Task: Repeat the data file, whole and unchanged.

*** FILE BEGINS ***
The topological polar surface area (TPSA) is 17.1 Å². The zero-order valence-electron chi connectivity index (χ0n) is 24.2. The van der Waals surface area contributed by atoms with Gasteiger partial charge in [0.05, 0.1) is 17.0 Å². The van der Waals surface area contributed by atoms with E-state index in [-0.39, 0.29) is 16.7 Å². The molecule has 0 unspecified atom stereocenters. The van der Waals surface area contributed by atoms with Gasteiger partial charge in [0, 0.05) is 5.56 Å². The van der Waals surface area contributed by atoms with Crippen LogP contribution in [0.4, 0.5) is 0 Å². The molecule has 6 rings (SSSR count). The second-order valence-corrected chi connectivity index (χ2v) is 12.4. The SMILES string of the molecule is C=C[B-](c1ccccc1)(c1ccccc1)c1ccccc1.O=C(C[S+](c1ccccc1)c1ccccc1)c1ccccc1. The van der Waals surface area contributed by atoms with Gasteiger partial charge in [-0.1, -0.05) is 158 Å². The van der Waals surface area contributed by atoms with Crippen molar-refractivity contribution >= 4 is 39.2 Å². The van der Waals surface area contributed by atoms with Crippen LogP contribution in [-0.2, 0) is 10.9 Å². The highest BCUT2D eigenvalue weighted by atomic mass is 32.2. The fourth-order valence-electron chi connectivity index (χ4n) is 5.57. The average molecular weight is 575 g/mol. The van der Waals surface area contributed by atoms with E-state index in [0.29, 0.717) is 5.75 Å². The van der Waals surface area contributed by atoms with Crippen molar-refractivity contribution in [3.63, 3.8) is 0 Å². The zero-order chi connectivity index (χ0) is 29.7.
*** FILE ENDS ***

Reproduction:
The topological polar surface area (TPSA) is 17.1 Å². The zero-order valence-electron chi connectivity index (χ0n) is 24.2. The van der Waals surface area contributed by atoms with Gasteiger partial charge in [0.05, 0.1) is 17.0 Å². The van der Waals surface area contributed by atoms with E-state index in [-0.39, 0.29) is 16.7 Å². The molecule has 0 unspecified atom stereocenters. The van der Waals surface area contributed by atoms with Gasteiger partial charge in [0, 0.05) is 5.56 Å². The van der Waals surface area contributed by atoms with Crippen LogP contribution in [0.4, 0.5) is 0 Å². The molecule has 6 rings (SSSR count). The second-order valence-corrected chi connectivity index (χ2v) is 12.4. The SMILES string of the molecule is C=C[B-](c1ccccc1)(c1ccccc1)c1ccccc1.O=C(C[S+](c1ccccc1)c1ccccc1)c1ccccc1. The van der Waals surface area contributed by atoms with Gasteiger partial charge in [-0.1, -0.05) is 158 Å². The van der Waals surface area contributed by atoms with Crippen molar-refractivity contribution >= 4 is 39.2 Å². The van der Waals surface area contributed by atoms with Crippen LogP contribution in [-0.2, 0) is 10.9 Å². The highest BCUT2D eigenvalue weighted by atomic mass is 32.2. The fourth-order valence-electron chi connectivity index (χ4n) is 5.57. The average molecular weight is 575 g/mol. The van der Waals surface area contributed by atoms with E-state index in [0.29, 0.717) is 5.75 Å². The van der Waals surface area contributed by atoms with Crippen molar-refractivity contribution in [3.63, 3.8) is 0 Å². The zero-order chi connectivity index (χ0) is 29.7.